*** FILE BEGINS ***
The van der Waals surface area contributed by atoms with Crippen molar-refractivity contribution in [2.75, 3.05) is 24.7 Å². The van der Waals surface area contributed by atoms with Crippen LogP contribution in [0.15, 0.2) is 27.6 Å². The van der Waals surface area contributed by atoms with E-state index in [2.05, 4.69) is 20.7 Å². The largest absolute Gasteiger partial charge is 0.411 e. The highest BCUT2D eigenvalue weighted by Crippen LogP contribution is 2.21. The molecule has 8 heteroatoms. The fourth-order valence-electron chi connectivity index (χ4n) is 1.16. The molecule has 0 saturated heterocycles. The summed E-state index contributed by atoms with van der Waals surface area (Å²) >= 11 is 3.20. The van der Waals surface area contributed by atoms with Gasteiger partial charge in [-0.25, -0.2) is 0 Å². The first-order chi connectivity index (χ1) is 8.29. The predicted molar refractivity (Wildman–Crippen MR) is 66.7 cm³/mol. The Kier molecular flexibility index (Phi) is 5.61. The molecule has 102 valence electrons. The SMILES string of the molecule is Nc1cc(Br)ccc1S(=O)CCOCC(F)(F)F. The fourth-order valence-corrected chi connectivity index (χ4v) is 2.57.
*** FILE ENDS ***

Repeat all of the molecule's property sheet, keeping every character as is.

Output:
The van der Waals surface area contributed by atoms with Crippen molar-refractivity contribution in [2.75, 3.05) is 24.7 Å². The van der Waals surface area contributed by atoms with Crippen LogP contribution in [0.15, 0.2) is 27.6 Å². The van der Waals surface area contributed by atoms with E-state index in [2.05, 4.69) is 20.7 Å². The largest absolute Gasteiger partial charge is 0.411 e. The highest BCUT2D eigenvalue weighted by Crippen LogP contribution is 2.21. The molecule has 8 heteroatoms. The fourth-order valence-electron chi connectivity index (χ4n) is 1.16. The molecule has 0 saturated heterocycles. The summed E-state index contributed by atoms with van der Waals surface area (Å²) >= 11 is 3.20. The van der Waals surface area contributed by atoms with Gasteiger partial charge in [-0.25, -0.2) is 0 Å². The first-order chi connectivity index (χ1) is 8.29. The predicted molar refractivity (Wildman–Crippen MR) is 66.7 cm³/mol. The Kier molecular flexibility index (Phi) is 5.61. The molecule has 102 valence electrons. The SMILES string of the molecule is Nc1cc(Br)ccc1S(=O)CCOCC(F)(F)F. The fourth-order valence-corrected chi connectivity index (χ4v) is 2.57.